MCI promotes local service
Representatives from MCI said they met last month with about 50 federal tele-communications managers to encourage them to consider the company as a local-service provider able to compete for contracts traditionally held by regional Bell operating companies.
Jerry Edgerton vice president of MCI's Government Markets division said the company plans to target the federal market as an area of potentially tremendous growth as the Telecommunications Reform Act of 1996 opens up local markets to long-distance service providers. Edgerton said the federal government spends up to $1 billion a year for local services. He estimated that a quarter of that could be saved if agencies allowed companies to compete for the business.
"Everybody knows the race is going to start " Edgerton said. "We're just looking to get it kicked off and really focus on the missed opportunity."
MCI has already begun rolling out its local infrastructure and has switches operating in 15 cities with another 20 expected to come on-line by the end of next year Edgerton said. Many of the cities slated to come on-line or already up and running are those with heavy concentrations of federal employees he said.The General Services Administration has already made some steps toward competition in local markets with its Metropolitan Area Architecture program. The program will focus on specific cities beginning with a handful of pilot projects scheduled to get underway next year.
Edgerton said MCI has surpassed AT&T in terms of progress made installing local-service infrastructure. But the company remains slightly behind Sprint which offers local service in 19 states.
Jim Payne Sprint's assistant vice president for FTS 2000 said his company handles Defense or civilian agency traffic in each of the states in which Sprint already holds a presence in the local market.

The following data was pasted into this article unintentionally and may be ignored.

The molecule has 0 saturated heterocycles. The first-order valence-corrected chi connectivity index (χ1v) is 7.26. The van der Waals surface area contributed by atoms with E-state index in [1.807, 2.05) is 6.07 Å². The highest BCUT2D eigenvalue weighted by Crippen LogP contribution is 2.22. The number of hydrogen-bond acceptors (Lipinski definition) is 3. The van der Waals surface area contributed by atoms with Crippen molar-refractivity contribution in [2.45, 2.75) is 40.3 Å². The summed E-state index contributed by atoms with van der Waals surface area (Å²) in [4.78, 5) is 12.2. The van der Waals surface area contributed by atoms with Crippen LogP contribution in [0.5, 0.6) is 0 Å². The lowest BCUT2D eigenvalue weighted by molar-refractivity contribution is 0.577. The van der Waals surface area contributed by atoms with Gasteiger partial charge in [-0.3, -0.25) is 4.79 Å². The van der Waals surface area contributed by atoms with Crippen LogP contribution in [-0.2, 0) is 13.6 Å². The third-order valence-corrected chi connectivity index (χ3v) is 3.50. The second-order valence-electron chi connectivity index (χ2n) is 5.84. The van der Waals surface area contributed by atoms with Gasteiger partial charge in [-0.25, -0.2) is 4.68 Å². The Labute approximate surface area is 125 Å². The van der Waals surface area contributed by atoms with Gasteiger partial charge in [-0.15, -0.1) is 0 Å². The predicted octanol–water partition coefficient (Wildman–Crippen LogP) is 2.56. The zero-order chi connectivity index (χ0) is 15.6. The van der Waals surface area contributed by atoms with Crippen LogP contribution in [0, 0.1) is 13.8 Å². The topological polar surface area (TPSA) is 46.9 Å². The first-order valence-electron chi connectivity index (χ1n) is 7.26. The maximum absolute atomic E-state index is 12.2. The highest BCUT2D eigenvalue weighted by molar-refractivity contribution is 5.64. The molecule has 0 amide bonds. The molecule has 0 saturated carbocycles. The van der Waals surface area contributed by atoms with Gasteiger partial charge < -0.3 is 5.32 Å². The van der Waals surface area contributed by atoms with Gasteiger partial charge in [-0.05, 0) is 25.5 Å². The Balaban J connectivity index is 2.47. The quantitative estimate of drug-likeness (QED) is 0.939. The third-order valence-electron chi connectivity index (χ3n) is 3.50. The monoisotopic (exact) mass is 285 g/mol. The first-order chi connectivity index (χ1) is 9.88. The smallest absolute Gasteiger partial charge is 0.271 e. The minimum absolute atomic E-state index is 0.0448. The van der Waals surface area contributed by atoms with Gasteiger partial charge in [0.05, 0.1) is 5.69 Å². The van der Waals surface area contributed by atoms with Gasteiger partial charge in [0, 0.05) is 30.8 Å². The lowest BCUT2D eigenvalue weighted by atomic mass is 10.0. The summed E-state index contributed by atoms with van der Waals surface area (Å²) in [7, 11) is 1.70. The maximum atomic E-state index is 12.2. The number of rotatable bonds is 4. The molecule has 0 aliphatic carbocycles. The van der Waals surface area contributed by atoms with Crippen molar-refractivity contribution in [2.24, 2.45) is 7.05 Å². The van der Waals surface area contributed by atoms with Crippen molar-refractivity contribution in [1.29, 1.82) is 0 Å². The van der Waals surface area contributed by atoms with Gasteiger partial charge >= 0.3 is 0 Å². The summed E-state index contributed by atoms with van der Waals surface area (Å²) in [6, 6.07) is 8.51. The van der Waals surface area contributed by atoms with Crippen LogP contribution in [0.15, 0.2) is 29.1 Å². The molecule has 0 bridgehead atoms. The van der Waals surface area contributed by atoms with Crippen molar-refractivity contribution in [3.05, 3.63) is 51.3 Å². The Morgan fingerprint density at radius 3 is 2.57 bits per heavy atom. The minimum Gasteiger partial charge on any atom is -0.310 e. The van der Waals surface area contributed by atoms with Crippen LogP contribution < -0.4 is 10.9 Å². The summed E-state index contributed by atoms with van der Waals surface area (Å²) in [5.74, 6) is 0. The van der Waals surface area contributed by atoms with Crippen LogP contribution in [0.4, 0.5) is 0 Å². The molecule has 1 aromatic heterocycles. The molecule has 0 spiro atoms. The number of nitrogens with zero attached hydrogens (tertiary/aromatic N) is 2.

Unlike MCI and AT&T a significant portion of Sprint's revenue has traditionally come from local telecommunications offerings he said.
But Sprint is not being as aggressive as MCI in targeting the federal government specifically or marketing services to federal users other than those designated in the MAA strategy.
"[MAA] is our first opportunity to look at the federal government from a holistic point of view " Payne said. "Where these opportunities exist we will pursue them."
Payne added that regulations allowing competition in the local loop differ from state to state making it difficult for long-distance carriers to determine when to make their moves into local service.
Edgerton said many of the federal government employees who attended the company's meeting were "chomping at the bit" to buy local service competitively while others were not even concerned with the issue. He said many of them do not even know how to specify requirements for local service because they have never bought it. He predicted many will find it even more confusing when they have to compare offerings from different vendors.
Barbara Connor president of Bell Atlantic Federal Systems said she was not surprised to see MCI moving aggressively into her company's market.
"We at Bell Atlantic feel we can compete effectively in all areas of telecommunications serving the federal government " Connor said in a written statement.
An AT&T spokeswoman said officials there were unavailable to comment on their strategy for offering local service to the federal government.